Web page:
Hoarding television programs are often very popular. Many who watch these programs cannot understand how a person can live this way, but the viewers misunderstand something fundamental. Hoarding is a mental issue, and most of those who hoard are not necessarily cognizant of their behaviors. We are not professionals in caring for a hoarding issue, so please do not take what we say as advice. Consult a professional.
There is a difference between what constitutes a hoarder and a pack rat. This difference, however, can be very slim.
There are plenty of people who hold onto certain items as sentimental. While it may be junk to one person, ashes of a dead pet for example, it is of real, tangible value to the owner. This may be annoying to some, but this is not the definition of a hoarder.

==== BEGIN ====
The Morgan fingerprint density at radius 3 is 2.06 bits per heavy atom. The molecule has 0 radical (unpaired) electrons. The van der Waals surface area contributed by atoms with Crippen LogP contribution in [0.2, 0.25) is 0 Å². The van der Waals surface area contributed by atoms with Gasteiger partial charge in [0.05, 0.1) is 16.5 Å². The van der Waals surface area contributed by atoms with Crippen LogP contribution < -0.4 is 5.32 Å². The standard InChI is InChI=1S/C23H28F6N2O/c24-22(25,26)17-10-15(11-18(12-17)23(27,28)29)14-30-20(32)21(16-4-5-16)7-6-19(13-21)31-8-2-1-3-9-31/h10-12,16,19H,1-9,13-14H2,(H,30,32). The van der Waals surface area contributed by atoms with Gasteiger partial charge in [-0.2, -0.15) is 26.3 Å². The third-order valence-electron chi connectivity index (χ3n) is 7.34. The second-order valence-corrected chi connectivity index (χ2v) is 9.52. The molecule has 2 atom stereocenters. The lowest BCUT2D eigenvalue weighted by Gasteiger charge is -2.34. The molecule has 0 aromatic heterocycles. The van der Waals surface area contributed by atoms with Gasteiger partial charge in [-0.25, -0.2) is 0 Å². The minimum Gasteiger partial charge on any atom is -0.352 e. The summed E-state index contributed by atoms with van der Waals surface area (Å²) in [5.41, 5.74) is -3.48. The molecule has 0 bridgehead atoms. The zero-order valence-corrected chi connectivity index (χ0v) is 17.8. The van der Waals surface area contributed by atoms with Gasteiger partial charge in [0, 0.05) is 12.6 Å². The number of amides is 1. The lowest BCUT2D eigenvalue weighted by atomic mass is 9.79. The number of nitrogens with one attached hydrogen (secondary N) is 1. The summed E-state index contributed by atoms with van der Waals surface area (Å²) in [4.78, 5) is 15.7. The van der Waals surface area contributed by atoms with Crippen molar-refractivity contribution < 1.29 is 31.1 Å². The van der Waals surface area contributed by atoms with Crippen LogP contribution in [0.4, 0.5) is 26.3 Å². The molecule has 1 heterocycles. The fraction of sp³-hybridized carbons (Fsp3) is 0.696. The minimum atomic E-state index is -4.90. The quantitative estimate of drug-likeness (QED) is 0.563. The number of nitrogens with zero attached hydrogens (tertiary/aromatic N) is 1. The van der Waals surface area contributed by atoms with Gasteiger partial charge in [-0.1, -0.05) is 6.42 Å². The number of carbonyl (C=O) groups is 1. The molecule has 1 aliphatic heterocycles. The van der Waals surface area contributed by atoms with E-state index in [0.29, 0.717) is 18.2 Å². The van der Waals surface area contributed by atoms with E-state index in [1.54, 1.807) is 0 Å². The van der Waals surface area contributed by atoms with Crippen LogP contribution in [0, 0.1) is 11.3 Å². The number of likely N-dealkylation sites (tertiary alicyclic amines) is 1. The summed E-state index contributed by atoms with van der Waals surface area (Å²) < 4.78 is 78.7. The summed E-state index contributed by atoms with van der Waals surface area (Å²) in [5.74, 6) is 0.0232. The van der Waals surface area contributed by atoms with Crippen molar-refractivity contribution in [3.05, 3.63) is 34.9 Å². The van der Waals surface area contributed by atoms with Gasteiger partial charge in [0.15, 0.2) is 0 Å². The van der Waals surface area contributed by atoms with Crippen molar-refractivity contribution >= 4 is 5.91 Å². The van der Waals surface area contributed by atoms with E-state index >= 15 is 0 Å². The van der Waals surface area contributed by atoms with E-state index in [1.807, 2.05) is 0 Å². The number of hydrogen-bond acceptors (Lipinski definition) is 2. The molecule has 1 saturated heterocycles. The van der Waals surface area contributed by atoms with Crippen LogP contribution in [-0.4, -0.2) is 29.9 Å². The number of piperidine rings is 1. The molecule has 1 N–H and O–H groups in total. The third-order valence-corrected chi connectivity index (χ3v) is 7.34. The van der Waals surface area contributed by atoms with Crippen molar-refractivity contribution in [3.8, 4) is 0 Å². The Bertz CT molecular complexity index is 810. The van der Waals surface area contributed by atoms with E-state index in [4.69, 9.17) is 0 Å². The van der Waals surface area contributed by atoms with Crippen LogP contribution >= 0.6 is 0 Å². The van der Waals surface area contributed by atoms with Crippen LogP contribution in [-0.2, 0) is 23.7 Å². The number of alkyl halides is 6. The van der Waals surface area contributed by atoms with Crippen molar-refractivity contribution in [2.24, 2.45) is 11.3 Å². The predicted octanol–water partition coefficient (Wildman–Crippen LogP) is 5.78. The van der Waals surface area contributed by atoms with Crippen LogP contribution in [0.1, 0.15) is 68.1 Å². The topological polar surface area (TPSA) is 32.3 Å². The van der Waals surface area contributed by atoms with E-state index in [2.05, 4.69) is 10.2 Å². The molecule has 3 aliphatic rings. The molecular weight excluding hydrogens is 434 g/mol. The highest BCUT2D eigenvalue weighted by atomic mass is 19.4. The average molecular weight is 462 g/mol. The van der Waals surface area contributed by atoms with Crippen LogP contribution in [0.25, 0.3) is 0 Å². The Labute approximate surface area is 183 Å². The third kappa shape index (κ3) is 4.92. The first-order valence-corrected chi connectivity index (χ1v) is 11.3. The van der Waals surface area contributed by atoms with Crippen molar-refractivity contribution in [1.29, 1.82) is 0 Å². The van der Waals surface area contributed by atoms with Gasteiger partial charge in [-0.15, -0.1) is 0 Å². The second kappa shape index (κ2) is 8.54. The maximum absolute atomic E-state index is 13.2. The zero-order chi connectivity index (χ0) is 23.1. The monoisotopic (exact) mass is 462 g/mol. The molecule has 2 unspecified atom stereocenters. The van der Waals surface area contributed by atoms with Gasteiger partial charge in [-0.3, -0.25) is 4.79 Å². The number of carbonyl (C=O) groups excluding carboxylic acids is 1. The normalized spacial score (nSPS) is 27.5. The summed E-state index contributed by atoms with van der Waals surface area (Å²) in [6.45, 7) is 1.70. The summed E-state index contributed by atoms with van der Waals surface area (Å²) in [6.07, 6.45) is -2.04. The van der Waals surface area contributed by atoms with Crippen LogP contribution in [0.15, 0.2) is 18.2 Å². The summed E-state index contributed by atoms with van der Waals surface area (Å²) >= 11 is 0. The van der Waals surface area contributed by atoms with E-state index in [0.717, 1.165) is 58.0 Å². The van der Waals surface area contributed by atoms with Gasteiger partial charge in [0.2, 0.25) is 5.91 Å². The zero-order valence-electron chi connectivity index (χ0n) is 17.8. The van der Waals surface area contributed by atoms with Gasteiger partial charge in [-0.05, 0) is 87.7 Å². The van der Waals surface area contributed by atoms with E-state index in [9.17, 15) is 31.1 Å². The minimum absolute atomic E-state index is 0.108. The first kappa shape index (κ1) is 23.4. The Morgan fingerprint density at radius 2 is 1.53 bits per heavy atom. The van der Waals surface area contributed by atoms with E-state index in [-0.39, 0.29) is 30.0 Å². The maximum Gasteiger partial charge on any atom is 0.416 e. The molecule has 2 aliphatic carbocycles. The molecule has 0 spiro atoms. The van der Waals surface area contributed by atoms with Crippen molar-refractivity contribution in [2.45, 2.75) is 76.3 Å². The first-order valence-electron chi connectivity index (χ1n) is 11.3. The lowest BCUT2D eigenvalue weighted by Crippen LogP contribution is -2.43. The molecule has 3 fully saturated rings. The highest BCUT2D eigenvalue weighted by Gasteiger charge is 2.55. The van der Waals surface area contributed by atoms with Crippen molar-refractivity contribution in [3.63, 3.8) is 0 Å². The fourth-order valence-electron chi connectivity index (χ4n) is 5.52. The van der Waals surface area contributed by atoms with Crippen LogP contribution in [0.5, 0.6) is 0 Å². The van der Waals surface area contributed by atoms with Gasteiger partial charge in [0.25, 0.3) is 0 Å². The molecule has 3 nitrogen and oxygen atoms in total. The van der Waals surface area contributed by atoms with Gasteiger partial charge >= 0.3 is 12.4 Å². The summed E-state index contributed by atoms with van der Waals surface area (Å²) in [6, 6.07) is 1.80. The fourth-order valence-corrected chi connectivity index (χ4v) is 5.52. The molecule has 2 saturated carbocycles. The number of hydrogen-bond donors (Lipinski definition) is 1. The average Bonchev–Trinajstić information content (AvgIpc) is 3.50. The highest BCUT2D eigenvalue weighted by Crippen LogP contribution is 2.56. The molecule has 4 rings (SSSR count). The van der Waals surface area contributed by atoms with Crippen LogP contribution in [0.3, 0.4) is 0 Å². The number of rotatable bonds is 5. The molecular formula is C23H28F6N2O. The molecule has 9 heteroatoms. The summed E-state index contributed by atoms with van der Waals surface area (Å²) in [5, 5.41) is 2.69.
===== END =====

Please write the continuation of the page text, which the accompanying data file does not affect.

Those who have a feeling a family member may be a hoarder should contact a professional like we said above. Hoarding is a serious problem with serious consequences and should be diagnosed by a professional.
The best way to make the determination is with something called a “Clutter Image Rating,” found on all search engines quickly and easily. This will help make a determination if professional intervention may be necessary.
Hoarding vs. clutter comes down to behaviors. A hoarder may or may not exhibit all of these behaviors. What this is, however, is a start to making a proper determination.
- Incessant buying or saving of items of no apparent use;
- Avoidance in discussing the issue;
- Distress when things are moved or thrown away;
- Unsanitary or dangerous living.
Cleaning the home is of utmost importance out of safety for the individual, and those involved. .